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September 7, 2004
remembers Sept. 11 attacks
To commemorate the third anniversary of the Sept. 11
terrorist attacks, the Jimmy Carter Presidential Library and Museum
will host a moving exhibit of condolence messages and artifacts sent
to the United States in the days and months following those attacks.
The exhibit, “After 9/11: Messages from the World and Images of Ground
Zero,” opened Saturday and will be on display until Jan. 2. In addition
to messages of sympathy—many from children—from more than 110 countries, “After
9/11” also features a collection of 28 photographs taken at Ground Zero
by award-winning photographer Joel Meyerowitz.
In conjunction with the exhibit opening, Priscilla Linn, curator of the state
department’s United States Diplomacy Center, and center Director Michael
Boorstein will speak at 8 p.m., Thursday, Sept. 9, in the Carter Library & Museum
Theater. The diplomacy center created the “After 9/11” exhibit in
collaboration with the Museum of the City of New York.
The poignancy of some of the messages included in the exhibit is striking. “Dear
Santa,” reads a note scrawled in pencil by Nicholas Barko, a 6-year-old
from Sydney, Australia. “I don’t want no toys. I just want America
to get better. I love you. XXXX Nick B.” Another depicts a French child’s
drawing of the Eiffel Tower and Statue of Liberty holding hands, and there are
dozens more in many languages.
While the exhibit is well-timed, there has been relatively little fanfare as
Linn’s and Boorstein’s addresses are the only special programs associated
with the opening, although the light posts on Freedom Parkway have been dressed
up with banners advertising “After 9/11.”
“We wanted to be a bit low key,” said Tony Clark, spokesman for the
presidential library, which is adjacent to the Carter Center. “We thought
people would like to reflect quietly on the anniversary. And we wanted things
as simple as possible.”
The museum’s solemn presentation fits the mood of remembrance associated
with the exhibit. The many condolence items are displayed in five cases designed
to look like packing crates, symbolizing the delivery of the dozens upon dozens
of messages. A sixth case contains a paper scroll on which visitors can leave
their own messages. Many of the artifacts and notes were sent to U.S. embassies
and consulates around the world.
Other artifacts include a fireman’s helmet signed by Australian firefighters;
newspapers from Canada, Jamaica and Lebanon; postcards and drawings from children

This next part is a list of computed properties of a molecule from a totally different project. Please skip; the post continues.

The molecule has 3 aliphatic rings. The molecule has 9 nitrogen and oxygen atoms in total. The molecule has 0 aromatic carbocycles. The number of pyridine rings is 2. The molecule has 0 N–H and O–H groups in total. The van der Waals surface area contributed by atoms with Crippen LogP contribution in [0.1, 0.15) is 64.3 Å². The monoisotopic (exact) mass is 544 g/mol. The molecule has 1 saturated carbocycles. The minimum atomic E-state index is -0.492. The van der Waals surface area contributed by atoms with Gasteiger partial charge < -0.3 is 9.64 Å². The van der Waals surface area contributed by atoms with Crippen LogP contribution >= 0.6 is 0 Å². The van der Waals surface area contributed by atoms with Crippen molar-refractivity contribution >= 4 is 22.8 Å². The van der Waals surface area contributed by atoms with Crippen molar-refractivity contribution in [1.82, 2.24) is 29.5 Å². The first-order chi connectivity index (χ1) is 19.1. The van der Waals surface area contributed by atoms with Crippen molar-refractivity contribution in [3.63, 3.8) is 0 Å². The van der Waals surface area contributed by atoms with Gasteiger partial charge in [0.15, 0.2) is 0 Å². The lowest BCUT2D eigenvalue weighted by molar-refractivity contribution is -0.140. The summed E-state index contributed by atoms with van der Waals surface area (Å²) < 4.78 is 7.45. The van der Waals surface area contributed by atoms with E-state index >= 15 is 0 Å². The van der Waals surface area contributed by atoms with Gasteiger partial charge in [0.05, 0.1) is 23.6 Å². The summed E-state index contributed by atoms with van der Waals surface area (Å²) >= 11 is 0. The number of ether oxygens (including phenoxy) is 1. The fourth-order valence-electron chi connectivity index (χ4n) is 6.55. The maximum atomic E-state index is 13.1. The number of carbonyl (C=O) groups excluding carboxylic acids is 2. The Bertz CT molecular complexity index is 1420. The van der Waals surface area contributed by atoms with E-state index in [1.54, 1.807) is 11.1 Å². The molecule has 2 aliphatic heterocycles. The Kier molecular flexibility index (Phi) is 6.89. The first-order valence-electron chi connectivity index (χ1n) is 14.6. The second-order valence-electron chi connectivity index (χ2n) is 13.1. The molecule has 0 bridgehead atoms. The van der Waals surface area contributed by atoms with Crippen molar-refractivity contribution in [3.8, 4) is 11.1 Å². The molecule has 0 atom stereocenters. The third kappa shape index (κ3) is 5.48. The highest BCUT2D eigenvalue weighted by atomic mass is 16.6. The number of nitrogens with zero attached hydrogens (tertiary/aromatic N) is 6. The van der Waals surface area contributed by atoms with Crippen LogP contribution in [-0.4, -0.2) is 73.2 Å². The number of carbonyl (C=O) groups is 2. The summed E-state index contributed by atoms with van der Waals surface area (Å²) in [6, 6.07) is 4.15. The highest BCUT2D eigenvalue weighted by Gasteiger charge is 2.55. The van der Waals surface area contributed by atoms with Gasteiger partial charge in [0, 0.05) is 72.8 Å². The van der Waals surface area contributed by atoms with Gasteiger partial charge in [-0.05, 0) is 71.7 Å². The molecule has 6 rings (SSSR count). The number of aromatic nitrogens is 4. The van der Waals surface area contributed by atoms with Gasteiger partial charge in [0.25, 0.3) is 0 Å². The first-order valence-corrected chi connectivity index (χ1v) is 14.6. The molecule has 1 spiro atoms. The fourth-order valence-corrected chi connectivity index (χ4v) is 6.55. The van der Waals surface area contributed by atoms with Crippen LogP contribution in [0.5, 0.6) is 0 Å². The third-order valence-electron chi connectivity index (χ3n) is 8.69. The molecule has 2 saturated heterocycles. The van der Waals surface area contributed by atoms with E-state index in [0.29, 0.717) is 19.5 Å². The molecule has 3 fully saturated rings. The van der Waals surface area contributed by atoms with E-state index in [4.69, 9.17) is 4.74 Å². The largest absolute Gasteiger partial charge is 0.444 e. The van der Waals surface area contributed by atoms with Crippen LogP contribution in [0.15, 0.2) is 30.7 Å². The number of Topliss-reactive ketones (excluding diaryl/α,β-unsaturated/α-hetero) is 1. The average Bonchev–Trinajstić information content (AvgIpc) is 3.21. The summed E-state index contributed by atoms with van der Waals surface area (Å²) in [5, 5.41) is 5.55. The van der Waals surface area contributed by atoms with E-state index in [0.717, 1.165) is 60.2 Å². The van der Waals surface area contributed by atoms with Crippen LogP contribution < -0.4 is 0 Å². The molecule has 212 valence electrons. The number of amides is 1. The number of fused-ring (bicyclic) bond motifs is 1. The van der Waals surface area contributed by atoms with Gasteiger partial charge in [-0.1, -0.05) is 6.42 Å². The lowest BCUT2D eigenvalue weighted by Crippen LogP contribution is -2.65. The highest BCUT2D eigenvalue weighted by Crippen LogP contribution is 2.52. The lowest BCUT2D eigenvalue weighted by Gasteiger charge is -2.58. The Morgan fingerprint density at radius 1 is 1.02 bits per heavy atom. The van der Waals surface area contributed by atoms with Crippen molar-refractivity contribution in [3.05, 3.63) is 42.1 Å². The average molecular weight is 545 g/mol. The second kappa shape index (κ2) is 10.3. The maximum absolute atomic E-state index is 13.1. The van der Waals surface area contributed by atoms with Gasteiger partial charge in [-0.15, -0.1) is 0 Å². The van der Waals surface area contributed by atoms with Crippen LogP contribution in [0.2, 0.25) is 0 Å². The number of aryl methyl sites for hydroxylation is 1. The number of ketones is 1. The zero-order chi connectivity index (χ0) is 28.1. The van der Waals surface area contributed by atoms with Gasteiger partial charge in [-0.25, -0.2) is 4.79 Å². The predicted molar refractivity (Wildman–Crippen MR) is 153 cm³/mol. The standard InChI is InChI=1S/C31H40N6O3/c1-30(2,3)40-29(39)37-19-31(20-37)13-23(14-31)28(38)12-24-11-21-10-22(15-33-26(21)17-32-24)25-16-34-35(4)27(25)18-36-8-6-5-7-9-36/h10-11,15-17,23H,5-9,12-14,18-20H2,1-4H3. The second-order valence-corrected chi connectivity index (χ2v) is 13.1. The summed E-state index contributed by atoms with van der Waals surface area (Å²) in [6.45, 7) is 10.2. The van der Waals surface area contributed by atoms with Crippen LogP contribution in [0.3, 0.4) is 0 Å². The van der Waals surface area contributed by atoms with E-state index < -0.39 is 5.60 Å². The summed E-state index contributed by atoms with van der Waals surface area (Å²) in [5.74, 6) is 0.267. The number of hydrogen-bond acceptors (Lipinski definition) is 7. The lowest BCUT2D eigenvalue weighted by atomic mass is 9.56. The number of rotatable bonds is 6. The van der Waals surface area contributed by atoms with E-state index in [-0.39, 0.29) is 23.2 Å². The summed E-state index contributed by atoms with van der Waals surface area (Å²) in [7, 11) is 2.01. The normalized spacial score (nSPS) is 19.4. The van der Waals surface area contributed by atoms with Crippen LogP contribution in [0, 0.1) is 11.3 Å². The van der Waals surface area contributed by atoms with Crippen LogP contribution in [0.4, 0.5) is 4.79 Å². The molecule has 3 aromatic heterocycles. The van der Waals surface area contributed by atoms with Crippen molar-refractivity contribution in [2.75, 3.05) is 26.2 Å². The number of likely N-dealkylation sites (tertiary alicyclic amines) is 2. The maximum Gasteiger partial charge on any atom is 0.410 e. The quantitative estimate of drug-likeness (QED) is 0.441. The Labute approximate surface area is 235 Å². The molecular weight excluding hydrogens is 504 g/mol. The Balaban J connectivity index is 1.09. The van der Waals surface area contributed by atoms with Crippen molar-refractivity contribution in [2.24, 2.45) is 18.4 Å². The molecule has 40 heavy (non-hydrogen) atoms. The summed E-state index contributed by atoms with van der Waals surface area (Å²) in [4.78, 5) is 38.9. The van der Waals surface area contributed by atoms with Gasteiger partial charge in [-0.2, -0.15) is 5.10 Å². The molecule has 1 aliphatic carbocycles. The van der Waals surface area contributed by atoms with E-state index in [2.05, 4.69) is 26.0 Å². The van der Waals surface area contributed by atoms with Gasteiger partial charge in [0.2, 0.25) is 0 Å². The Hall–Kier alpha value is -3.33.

around the world; and even a smattering of souvenirs bought in New York (like
a small replica of Statue of Liberty) by tourists and sent back in memoriam.
“It was all very spontaneous,” said Sylvia Naguib, museum curator
at the Jimmy Carter Library. “People from all around the world felt an
immediate need to express some sort of sympathy.”
In contrast to the plain wooden crates of the artifacts, the twisted metal, piles
of rubble, exhausted rescue workers and even hauntingly beautiful skies featured
in the 28 30-by-40-inch photographs ringing the 2,000 square foot exhibit hall
burst forth with a mix of bright color and stark horror.
A native of New York, Meyerowitz’s work has appeared in more than 150 exhibitions
in museums and galleries around the world. He was the only photographer granted
unimpeded access to Ground Zero after
Sept. 13, 2001.
The images selected for display with “After 9/11” are part of a special
exhibition the state department’s Bureau of Educational and Cultural Affairs
(ECA) asked Meyerowitz and the Museum of the City of New York to create for an
archive that would travel the world. They are a small sampling of the more than
5,000 images he shot of the aftermath.
The exhibit has been touring for more than a year. Previous stops have included
the presidential libraries of Gerald Ford and George H.W. Bush. After hearing
about the exhibit’s success at the Ford library—which saw attendance
double—during the first anniversary of the terrorist attacks in 2002, Naguib
worked to host it at the Carter library.
Admission to the exhibit, which includes access to the entire presidential museum,
is $7 for adults; $5 for students with ID, senior citizens and military; and
free for children 16 and under. Those attending the Linn and Boorstein addresses
on Sept. 9 can see the exhibit free of charge.